Roxburgh community celebrates New Zealand’s oldest cinema
Next, during 1News’ Small Town series tour, Jared McCulloch visits the idyllic South Island town of Roxburgh.
The City of Central Otago Roxburgh is nestled on the banks of the mighty Clutha River and is known for its stone fruit and Jimmy’s Pies – but that’s not all.
It houses the nation’s longest continuously running movie theater on the same site.
The first cinematographer played at the Roxburgh Athenaeum Hall on December 11, 1897 – now the Roxburgh Entertainment Centre.
With a population of just under 600, the cinema has enough seats to house nearly half the city.
But what makes the complex special is that the entire cinema operation is run by volunteers.
About 30 people at a time intervene to make sure the images get through, at least twice a week.
Norman Dalley works as treasurer for the film group and hasn’t joined for a long time.
“I’m not a movie buff, believe it or not!”
But this year is very special – the city is about to celebrate 125 years of moving image projection.
“We have come to understand that movies have been streaming from this site since 1897.”
Kristen May is a volunteer. She has been researching the history of the complex “for about nine or ten years now.”
They have just discovered their only short of a world record.
“Unfortunately we tried to go for the Guinness World Record but we missed that by seven months at the Washington Iowa State Cinema in America.”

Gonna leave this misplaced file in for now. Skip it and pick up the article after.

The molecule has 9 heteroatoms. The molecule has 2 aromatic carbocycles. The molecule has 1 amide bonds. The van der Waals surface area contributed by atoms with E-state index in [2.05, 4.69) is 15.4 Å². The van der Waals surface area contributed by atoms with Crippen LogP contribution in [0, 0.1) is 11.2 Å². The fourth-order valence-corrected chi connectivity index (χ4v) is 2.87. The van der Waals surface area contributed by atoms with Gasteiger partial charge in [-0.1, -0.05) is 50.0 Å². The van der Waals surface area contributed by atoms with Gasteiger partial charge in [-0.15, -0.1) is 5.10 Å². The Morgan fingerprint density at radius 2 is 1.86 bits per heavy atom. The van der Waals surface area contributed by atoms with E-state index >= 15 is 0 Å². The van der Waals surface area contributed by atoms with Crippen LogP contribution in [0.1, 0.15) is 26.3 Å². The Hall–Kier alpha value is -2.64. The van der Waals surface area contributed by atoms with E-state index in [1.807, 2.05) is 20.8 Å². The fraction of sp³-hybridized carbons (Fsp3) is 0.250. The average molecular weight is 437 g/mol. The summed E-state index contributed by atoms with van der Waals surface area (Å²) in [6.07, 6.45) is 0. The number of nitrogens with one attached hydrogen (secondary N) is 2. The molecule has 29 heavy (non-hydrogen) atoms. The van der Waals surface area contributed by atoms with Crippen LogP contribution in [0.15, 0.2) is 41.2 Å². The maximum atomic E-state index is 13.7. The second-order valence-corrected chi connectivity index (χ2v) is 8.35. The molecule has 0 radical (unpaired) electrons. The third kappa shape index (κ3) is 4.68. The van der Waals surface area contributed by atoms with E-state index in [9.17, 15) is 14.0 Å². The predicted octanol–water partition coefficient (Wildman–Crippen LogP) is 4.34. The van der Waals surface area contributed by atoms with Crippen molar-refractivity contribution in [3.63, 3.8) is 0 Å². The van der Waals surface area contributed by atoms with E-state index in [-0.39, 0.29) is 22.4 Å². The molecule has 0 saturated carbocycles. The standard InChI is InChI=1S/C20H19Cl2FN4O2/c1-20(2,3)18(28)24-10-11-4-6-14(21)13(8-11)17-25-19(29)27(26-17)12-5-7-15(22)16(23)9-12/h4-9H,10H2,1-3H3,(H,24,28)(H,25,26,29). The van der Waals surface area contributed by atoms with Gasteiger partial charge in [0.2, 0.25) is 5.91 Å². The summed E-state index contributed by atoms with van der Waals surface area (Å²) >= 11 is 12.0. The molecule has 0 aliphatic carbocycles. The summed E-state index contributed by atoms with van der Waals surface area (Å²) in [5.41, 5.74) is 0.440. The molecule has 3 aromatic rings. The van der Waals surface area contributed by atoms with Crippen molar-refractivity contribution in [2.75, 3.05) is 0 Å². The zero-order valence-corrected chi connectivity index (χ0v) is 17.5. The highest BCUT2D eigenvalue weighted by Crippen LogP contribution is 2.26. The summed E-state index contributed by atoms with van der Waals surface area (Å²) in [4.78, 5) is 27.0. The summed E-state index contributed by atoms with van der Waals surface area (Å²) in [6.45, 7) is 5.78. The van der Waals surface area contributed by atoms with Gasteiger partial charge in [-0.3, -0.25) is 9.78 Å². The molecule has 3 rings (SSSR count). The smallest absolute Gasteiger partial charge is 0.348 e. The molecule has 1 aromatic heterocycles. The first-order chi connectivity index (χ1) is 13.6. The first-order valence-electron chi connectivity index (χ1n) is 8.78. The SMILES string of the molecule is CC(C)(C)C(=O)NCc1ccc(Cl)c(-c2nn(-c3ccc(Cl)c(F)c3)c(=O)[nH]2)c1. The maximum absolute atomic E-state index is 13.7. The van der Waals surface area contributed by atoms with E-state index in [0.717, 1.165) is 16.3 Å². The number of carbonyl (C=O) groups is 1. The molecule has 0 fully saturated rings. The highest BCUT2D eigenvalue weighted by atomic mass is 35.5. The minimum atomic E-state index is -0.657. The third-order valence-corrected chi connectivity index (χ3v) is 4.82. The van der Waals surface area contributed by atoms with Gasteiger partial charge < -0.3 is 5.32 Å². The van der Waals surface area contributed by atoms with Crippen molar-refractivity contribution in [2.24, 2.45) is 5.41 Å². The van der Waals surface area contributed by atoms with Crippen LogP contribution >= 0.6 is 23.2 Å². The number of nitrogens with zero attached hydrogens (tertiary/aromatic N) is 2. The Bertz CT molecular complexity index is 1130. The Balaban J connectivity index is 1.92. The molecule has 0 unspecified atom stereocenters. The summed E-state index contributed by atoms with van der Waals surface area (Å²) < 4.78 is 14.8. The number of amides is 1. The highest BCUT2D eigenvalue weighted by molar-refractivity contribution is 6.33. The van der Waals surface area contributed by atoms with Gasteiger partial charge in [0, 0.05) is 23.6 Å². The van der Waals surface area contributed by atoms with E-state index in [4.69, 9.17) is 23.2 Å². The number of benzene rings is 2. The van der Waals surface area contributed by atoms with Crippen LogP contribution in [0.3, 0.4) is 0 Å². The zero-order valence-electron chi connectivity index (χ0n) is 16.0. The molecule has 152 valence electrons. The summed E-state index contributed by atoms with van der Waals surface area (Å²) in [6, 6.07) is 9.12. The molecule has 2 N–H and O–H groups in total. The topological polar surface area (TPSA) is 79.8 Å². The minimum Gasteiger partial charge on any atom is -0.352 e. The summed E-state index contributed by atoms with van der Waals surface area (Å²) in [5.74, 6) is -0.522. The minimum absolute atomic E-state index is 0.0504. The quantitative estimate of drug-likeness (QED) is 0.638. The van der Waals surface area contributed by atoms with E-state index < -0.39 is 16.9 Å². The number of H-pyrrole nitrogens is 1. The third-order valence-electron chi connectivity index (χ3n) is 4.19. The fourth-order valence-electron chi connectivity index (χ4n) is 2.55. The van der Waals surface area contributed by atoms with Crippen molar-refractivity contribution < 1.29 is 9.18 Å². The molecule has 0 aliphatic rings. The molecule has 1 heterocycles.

“Damn it!” she laughed.
Then there’s Doug Dance. He started helping out as an assistant projectionist when he was just 13 – in 1954.”
Doug knows the place perfectly.
“[The first operators] had projectors that let you walk through rural areas to show films, no one had fixed projectors.”
Committee member Annie Kennedy was taken aback when she learned that the Lumière Brothers’ first commercial film had just been released in Paris two years earlier.
“Doesn’t it blow your mind how quickly across the world this technology has managed to make its way to Roxburgh!”
The cinema building underwent some improvements when the hall was moved in 1931.
Doug told 1News: “There were four traction motors and they were towed out the back and they’re built into this building in the back…they bought two new searchlights and boom they were back again gone.”
The heyday of cinema came in the 1950s.
“Roxburgh Dam was booming…they used to run the buses here, it was a huge place.”
In the 1970s, commercial operation of the cinema was handed over to the local community, with volunteers running it and preserving it ever since for future generations to enjoy.
Now, it’s a labor of love for those involved.
Norman said, “We run the cinema operation on a weekly basis showing two films a week, every week sometimes we have no one, other times we have a full house.”
Every dollar raised goes back into the complex.
“We’re starting to look at systems, like stage mic systems, a new PA system, new seating in the building, so those are the goals we have in the near future to keep the place alive.”
The locals decided to keep the lights on and the pictures going for at least another century.
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